Everybody loves a bargain, but that doesn't mean you should buy a share (or anything else) just because it is cheap. The following two stocks are available at a big discount but does that make them good value for money?
Telecoms giant BT Group(LSE: BT.A) saw its share price collapse in mid-January on its £530m Italian accounting scandal. This wasn't the only problem. Falling public sector and private corporate customer spending are hitting revenues with free cash flow expected to fall from around £3.2bn to £2.5bn this year.
The bad news has kept coming, with BT thumped by a £42m Ofcom fine for cutting compensation payouts to rivals for delays in providing high speed via its Openreach broadband network, plus £300m in compensation. Ofcom is also pushing to make it "cheaper and easier" for BT's competitors to connect their own fibre broadband directly to homes and offices, wiping out much of the advantage of owing Openreach.
It gets worse. BT also has to cope with a massive pension shortfall, valued at £9.5bn last October, and estimated to be as much as £11bn today. It faces a triennial pension valuation in June - last time it had to stump up £2bn. It also racked up debt through its £12.5bn purchase of mobile rival EE, and has to fund its superfast broadband and 4G rollout. There are also worries about Premier League viewing figures. No wonder the share price has slipped again, after briefly recovering in February and early March.
Despite these challenges, BT has promised to increase its dividend by 10% in both 2016/17 and 2017/18, pleasing investors but putting further strain on its coffers. Given these challenges, a forecast valuation of 10.8 times earnings isn't as tempting as it normally would be. However, it is sweetened by a forecast yield of 5.4%, covered 1.7 times. Earnings per share (EPS) are expected to recover from last year's 17% dip to rise 3% over each of the next two years. Long-term investors might like to take a position now, just do not expect instant rewards.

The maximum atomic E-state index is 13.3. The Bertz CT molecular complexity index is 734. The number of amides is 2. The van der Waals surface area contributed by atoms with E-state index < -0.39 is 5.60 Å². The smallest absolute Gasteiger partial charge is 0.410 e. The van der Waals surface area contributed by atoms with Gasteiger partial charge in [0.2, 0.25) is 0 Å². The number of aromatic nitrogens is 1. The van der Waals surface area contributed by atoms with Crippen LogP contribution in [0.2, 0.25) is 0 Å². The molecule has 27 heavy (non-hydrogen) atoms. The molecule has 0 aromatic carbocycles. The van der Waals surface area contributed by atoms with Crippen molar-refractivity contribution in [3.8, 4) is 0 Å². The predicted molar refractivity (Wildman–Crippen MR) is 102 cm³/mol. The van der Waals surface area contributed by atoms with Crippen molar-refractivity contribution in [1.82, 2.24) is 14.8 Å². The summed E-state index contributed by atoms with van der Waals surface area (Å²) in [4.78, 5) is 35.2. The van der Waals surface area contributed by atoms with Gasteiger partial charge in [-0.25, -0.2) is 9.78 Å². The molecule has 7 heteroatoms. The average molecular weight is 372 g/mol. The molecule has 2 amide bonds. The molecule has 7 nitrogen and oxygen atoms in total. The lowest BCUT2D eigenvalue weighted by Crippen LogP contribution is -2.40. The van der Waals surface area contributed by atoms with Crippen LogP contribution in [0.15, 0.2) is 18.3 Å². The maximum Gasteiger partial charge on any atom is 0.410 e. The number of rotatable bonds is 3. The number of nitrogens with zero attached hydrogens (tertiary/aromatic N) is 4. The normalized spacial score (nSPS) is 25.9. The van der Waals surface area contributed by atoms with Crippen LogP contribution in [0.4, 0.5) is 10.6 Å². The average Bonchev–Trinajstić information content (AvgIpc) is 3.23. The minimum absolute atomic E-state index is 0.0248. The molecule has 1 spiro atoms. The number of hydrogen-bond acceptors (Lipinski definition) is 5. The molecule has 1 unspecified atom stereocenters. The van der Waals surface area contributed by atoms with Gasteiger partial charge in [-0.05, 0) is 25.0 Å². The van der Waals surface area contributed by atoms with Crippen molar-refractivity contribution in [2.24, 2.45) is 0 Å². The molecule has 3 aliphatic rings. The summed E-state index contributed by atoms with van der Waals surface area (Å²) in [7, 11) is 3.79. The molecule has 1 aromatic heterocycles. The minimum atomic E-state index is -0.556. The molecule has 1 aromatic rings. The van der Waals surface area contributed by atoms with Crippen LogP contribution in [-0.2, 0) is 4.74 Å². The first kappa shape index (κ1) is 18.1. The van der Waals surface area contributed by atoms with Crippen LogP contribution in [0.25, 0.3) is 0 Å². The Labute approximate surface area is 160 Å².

Shares in outsourcing giant Capita (LSE: CPI) have fallen a hefty 46% over the last year. It was the worst performer on the FTSE 100 in 2016, punished by a profit warning as the business slowed due to one-off costs and client hesitation over spending. That drove its share price to a 10-year low, but there have been signs of life lately, with a 13% rise in the last three months.
You have to be brave to buy Capita, which is burdened with net debt of £1.8bn. But the hoped-for sale of its Asset Services and Specialist Recruitment businesses should help to plug this, raising up to £700m with other disposals and possibly averting a mooted rights issue. Sales have been falling, the growth outlook is patchy, the company's divisional structure is confusing and hard to follow, and it is exposed to Brexit misery as well.
Turning this crate around will take time. EPS are forecast to drop another 3% in 2017, then rise 4% next year. However, a forecast valuation of 10.3 times earnings means that many of the company's problems are in the price, while the forecast yield of 5.6% with 1.7% cover is definitely tempting. Ace fund manager Neil Woodford believes in the company's turnaround potential, and so do I.
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Harvey Jones has no position in any shares mentioned. The Motley Fool UK has no position in any of the shares mentioned. Views expressed on the companies mentioned in this article are those of the writer and therefore may differ from the official recommendations we make in our subscription services such as Share Advisor, Hidden Winners and Pro. Here at The Motley Fool we believe that considering a diverse range of insights makes us better investors.